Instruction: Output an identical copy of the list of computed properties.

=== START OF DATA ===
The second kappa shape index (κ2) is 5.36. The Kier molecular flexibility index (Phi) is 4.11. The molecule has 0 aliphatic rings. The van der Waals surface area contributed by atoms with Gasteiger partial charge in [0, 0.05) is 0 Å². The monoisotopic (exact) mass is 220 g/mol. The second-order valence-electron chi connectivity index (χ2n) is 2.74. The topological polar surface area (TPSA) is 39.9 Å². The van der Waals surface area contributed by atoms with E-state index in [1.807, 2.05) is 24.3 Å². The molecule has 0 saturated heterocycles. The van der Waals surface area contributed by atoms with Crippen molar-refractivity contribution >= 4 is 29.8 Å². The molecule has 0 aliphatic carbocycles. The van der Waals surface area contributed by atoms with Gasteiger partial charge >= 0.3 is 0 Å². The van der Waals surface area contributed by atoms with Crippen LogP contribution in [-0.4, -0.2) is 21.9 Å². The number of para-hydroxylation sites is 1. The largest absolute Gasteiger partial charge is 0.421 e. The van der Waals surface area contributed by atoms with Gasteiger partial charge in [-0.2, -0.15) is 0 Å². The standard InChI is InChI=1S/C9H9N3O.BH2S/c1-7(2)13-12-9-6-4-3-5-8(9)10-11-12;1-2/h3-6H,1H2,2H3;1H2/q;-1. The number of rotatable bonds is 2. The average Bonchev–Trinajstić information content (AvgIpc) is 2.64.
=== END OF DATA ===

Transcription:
The second kappa shape index (κ2) is 5.36. The Kier molecular flexibility index (Phi) is 4.11. The molecule has 0 aliphatic rings. The van der Waals surface area contributed by atoms with Gasteiger partial charge in [0, 0.05) is 0 Å². The monoisotopic (exact) mass is 220 g/mol. The second-order valence-electron chi connectivity index (χ2n) is 2.74. The topological polar surface area (TPSA) is 39.9 Å². The van der Waals surface area contributed by atoms with E-state index in [1.807, 2.05) is 24.3 Å². The molecule has 0 saturated heterocycles. The van der Waals surface area contributed by atoms with Crippen molar-refractivity contribution >= 4 is 29.8 Å². The molecule has 0 aliphatic carbocycles. The van der Waals surface area contributed by atoms with Gasteiger partial charge >= 0.3 is 0 Å². The van der Waals surface area contributed by atoms with Crippen LogP contribution in [-0.4, -0.2) is 21.9 Å². The number of para-hydroxylation sites is 1. The largest absolute Gasteiger partial charge is 0.421 e. The van der Waals surface area contributed by atoms with Gasteiger partial charge in [-0.2, -0.15) is 0 Å². The standard InChI is InChI=1S/C9H9N3O.BH2S/c1-7(2)13-12-9-6-4-3-5-8(9)10-11-12;1-2/h3-6H,1H2,2H3;1H2/q;-1. The number of rotatable bonds is 2. The average Bonchev–Trinajstić information content (AvgIpc) is 2.64.